DETROIT (AP) — Thousands of people wrongly accused of fraud when seeking unemployment benefits can seek financial penalties from the state.
That’s the opinion of the Michigan Supreme Court in a major decision out Tuesday. The court broke new ground when someone claims their constitutional rights have been violated by the state.
During the Snyder administration, a computer system spit out fraud claims against thousands of people who were wrongly accused of cheating to get jobless aid. The Unemployment Insurance Agency finally acknowledged widespread errors affecting more than 40,000 people.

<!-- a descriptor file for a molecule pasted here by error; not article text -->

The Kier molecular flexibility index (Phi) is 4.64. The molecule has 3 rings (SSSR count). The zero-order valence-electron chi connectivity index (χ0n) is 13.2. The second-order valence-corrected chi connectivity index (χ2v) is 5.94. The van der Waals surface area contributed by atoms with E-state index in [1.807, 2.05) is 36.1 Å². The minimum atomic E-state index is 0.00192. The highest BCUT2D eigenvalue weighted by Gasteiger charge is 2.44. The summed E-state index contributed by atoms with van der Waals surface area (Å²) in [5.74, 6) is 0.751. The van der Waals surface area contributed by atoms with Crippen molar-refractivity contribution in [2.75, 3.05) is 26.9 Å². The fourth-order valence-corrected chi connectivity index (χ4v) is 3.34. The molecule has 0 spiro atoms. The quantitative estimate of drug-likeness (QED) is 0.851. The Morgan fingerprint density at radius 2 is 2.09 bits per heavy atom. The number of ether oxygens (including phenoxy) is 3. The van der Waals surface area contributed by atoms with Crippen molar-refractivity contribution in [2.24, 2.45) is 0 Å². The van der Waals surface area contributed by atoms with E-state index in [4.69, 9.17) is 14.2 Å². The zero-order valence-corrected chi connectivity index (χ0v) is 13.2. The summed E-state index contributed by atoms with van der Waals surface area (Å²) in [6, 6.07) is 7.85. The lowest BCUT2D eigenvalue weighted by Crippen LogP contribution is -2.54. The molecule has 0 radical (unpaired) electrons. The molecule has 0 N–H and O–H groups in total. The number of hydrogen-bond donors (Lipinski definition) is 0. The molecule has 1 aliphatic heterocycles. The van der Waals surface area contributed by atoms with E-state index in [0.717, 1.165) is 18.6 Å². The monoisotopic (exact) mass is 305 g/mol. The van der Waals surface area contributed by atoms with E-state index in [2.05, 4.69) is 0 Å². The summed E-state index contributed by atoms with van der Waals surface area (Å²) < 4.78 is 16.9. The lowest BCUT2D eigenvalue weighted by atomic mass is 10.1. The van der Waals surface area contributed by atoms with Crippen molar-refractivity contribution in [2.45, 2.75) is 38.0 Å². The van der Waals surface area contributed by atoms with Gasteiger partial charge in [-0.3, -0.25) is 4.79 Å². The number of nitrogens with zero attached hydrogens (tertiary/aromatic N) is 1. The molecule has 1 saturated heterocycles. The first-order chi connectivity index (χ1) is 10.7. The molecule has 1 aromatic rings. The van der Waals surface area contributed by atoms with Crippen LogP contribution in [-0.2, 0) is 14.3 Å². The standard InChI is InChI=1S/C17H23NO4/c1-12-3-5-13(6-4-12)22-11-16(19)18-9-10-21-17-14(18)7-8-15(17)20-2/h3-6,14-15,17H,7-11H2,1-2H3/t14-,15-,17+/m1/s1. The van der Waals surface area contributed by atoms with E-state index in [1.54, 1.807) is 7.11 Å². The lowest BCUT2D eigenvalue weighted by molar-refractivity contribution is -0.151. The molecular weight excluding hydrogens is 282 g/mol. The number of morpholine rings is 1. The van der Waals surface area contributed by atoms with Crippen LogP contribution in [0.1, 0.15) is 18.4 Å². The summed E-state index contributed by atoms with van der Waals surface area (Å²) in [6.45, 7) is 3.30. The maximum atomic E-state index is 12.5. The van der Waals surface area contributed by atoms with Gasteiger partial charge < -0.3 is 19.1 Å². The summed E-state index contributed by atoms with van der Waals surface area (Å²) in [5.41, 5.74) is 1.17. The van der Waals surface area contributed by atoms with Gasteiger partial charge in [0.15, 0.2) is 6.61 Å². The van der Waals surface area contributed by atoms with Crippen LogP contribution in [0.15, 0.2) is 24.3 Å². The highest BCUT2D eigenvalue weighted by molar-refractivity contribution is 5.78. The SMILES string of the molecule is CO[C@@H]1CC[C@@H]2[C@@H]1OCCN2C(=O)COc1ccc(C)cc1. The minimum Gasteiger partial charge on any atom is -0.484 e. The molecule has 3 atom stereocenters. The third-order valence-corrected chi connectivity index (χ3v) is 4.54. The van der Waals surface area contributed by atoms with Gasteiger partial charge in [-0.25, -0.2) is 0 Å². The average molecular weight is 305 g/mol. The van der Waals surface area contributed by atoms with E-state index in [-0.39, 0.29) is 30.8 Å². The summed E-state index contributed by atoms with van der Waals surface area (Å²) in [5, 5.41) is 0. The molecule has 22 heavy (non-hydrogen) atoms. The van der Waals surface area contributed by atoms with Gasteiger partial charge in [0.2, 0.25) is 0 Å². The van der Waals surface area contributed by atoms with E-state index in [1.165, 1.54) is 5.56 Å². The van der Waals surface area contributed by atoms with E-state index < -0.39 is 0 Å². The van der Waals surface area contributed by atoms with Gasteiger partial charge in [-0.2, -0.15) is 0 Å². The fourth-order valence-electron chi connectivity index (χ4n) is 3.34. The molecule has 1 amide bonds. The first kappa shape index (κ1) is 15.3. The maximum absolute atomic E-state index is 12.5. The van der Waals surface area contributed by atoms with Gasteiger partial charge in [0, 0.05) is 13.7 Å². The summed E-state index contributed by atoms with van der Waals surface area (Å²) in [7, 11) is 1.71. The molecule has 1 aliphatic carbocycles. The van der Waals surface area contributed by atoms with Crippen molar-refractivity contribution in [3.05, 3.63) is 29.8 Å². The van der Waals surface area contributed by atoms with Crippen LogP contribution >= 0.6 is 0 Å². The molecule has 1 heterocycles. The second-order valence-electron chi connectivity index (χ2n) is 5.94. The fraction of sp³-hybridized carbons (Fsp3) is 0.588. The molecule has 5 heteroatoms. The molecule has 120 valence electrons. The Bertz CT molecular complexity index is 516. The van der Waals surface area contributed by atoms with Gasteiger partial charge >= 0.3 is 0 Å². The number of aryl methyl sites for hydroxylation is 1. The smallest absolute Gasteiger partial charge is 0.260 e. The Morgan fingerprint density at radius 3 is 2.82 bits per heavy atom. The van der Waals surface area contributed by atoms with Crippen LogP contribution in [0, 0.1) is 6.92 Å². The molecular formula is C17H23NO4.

Some victims had to hire lawyers to fight the false findings. Others filed for bankruptcy, lost wages, suffered poor credit ratings or had trouble finding a job and housing.